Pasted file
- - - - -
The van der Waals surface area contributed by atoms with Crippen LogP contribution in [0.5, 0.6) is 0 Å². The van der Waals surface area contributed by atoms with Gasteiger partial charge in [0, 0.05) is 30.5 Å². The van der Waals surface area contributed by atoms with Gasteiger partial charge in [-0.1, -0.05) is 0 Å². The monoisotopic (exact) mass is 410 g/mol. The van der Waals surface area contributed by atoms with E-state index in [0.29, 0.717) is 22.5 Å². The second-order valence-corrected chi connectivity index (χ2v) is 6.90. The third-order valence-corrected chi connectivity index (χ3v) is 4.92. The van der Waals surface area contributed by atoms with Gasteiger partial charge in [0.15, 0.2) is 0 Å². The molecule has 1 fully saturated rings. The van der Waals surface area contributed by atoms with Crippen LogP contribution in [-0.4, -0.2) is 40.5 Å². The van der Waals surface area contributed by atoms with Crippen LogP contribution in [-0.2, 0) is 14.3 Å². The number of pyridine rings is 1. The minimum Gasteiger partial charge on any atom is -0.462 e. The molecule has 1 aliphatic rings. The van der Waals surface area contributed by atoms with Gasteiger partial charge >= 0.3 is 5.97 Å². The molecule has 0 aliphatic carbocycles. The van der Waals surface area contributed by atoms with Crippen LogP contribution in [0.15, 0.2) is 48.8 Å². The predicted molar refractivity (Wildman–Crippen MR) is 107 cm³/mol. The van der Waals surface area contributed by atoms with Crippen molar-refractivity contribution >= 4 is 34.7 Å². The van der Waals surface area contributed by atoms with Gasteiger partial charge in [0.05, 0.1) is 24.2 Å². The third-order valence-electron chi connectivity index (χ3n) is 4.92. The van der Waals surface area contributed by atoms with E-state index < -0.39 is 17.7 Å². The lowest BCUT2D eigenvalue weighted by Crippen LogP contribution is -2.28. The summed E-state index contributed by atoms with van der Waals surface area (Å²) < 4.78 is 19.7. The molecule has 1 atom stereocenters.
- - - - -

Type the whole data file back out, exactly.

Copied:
The van der Waals surface area contributed by atoms with Crippen LogP contribution in [0.5, 0.6) is 0 Å². The van der Waals surface area contributed by atoms with Gasteiger partial charge in [0, 0.05) is 30.5 Å². The van der Waals surface area contributed by atoms with Gasteiger partial charge in [-0.1, -0.05) is 0 Å². The monoisotopic (exact) mass is 410 g/mol. The van der Waals surface area contributed by atoms with E-state index in [0.29, 0.717) is 22.5 Å². The second-order valence-corrected chi connectivity index (χ2v) is 6.90. The third-order valence-corrected chi connectivity index (χ3v) is 4.92. The van der Waals surface area contributed by atoms with Gasteiger partial charge in [0.15, 0.2) is 0 Å². The molecule has 1 fully saturated rings. The van der Waals surface area contributed by atoms with Crippen LogP contribution in [-0.4, -0.2) is 40.5 Å². The van der Waals surface area contributed by atoms with Crippen LogP contribution in [-0.2, 0) is 14.3 Å². The number of pyridine rings is 1. The minimum Gasteiger partial charge on any atom is -0.462 e. The molecule has 1 aliphatic rings. The van der Waals surface area contributed by atoms with Gasteiger partial charge >= 0.3 is 5.97 Å². The molecule has 0 aliphatic carbocycles. The van der Waals surface area contributed by atoms with Crippen LogP contribution in [0.15, 0.2) is 48.8 Å². The predicted molar refractivity (Wildman–Crippen MR) is 107 cm³/mol. The van der Waals surface area contributed by atoms with Crippen molar-refractivity contribution >= 4 is 34.7 Å². The van der Waals surface area contributed by atoms with Gasteiger partial charge in [0.05, 0.1) is 24.2 Å². The third-order valence-electron chi connectivity index (χ3n) is 4.92. The van der Waals surface area contributed by atoms with E-state index < -0.39 is 17.7 Å². The lowest BCUT2D eigenvalue weighted by Crippen LogP contribution is -2.28. The summed E-state index contributed by atoms with van der Waals surface area (Å²) < 4.78 is 19.7. The molecule has 1 atom stereocenters.